How To Find What’s Really Important To You

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As early as a year ago, I couldn’t tell you what my life stood for.

I couldn’t tell you my purpose. I couldn’t even tell you what I really, truly wanted.

General things that sounded good to chase after would arise in my speech patterns, but nothing that would really cause me to light up.

If you correlated this back to my actions and behaviors (or lack thereof), the picture became even less clear.

Excuse after excuse after excuse began to pile up as to why I didn’t do this or why I couldn’t do that — and I felt I had a damn good reason for each one, too.

The figurative Venn diagram of myself and others became collapsed unto one and, without recognition, I was steadily living my life for the acceptance of the masses.

You want to get that this wasn’t something I could spot in my rear-view mirror, nor anything I could detect ahead. This was a complete and utter blind spot — in the purest of its form.

I consciously thought that I was following along the path I should be following. I always had a great answer as to what I was up to in life and what the next five to ten years had in store.

But deep down, I knew I was full of shit. I knew I couldn’t shake my anxiety. I knew how painfully uncomfortable I was with uncertainty.


Self-discovery is an inquiry. It starts when we begin to question the why behind every deliberate action we take, as well as the default reactions we often give into.

I leverage much of my writing in the first person because the reality is, many readers are just like I was — unwilling to look for what may be rearing its ugly head.

There is absolutely zero judgment behind this statement. I really get, on a cellular freaking level, what it’s like to not want to feel exposed. To cling on for dear life the shred of belief that we don’t have issues. To hang on to the ebbs and flows of modest contentment.

To not want to give up the good to go for the great.

Some people see their figurative check engine light go on and ignore it. Most, however, don’t even look at the dash.

I’ve been in that fearful position. For the longest time, I refused with every fiber of my being to confront what was stopping me.

The easier and more comfortable solution was simply to drown out this depressive state with what I could feel good about in the short-term, followed by the creating of a logical, evidence-based excuse to prop up my argument.

To put it simply, I wanted to be right more than I wanted to be happy.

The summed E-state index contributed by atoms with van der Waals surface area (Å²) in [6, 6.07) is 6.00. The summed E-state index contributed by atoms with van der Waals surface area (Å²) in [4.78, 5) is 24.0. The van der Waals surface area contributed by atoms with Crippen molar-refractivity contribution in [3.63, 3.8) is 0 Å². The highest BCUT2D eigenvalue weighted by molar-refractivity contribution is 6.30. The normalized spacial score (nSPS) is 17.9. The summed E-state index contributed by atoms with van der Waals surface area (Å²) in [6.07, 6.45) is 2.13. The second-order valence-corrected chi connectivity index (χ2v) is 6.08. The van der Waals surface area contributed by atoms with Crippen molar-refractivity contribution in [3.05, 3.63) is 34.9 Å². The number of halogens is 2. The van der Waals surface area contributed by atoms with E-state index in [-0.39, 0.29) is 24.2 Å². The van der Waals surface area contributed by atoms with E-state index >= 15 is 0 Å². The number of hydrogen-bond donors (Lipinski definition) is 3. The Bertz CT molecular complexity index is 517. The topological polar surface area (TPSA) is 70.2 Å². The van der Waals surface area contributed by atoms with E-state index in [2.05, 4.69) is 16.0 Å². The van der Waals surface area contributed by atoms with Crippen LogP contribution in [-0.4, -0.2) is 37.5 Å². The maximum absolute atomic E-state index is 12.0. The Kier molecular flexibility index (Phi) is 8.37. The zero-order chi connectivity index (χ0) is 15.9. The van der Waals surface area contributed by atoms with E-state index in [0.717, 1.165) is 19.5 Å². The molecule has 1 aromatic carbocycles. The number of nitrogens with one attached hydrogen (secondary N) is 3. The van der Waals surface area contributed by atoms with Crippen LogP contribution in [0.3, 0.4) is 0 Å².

I wanted to appear like everyone else appeared to me — having it all together. Being certain. Being sure. Being unafraid.

What a decimating mistake that was.


To truly be happy and complete with yourself, it takes something. And what it takes is not derivative of conventional education and hard work. It’s something of far greater magnitude.

And in actuality, it really shouldn’t seem like that much. But we make it that way.

The resistance known as pride is so severe at times, that it can box us into a corner of thinking it’s worth being miserable on the inside for others to perceive us as happy on the outside.

What it really takes it letting go.

Taken out of context, the knee-jerk reaction to letting go is giving up. And while that’s true in a literal sense, this version of giving up may be the most taxing, soul-defining experience in a person’s life.

When we let go, we actually take something on. We let go of the belief that it’s someone else’s fault we’re so unhappy. We let go of the temptation to focus on how challenging the circumstances may be.

We let go of the cop-out. And in its place, we take on our responsibility for how fucking awesome we are. How we’re able to transform environments and influence others by simply being our best.

By not taking no for an answer. By staying true to what we’re committed to.

I don’t care what anyone else does — quite frankly, it’s none of my business.

Regardless of others’ actions, I decide what I’m going to feel. I decide what I’m going to focus on. I decide what I’m going to be grateful for. I decide the level of compassion and empathy I’m going to adopt.

It’s my life. And you have yours.

We love all the memes about walking away from people that treat us poorly because it lets us off the hook. We don’t take responsibility for what we could truly cause within that relationship if we were being our best.

We’re always cause in the matter to some degree. And power only comes from taking ownership of what we can control — our thinking and our actions.

Let the backlash ensue with whatever it is you may be hung up on but please don’t step over the fact that what you’re hung up on is what’s stealing your fulfillment in life.

Give it up.

Let it go.

Forgive people.

And more importantly, apologize for where you were an asshole.

You’re not perfect — you can always somewhere you’re pretending to be something you’re not.

Once you relinquish what isn’t serving you, you’ll find yourself with a clearing. A blank space for creation. An opening for the manifestation of your greatness.

And I’m as excited as anyone to watch you fulfill your destiny.

It’s yours for the taking — but you can’t have your cake and it, too.

Drop the story about how everyone else sucks and try something else on.

Thank me later. Thought Catalog Logo Mark

Dan Whalen is a franchise operator with College Hunks Hauling Junk & Moving, personal development writer, and NLP master practitioner.

Keep up with Dan on Instagram, Twitter and Website

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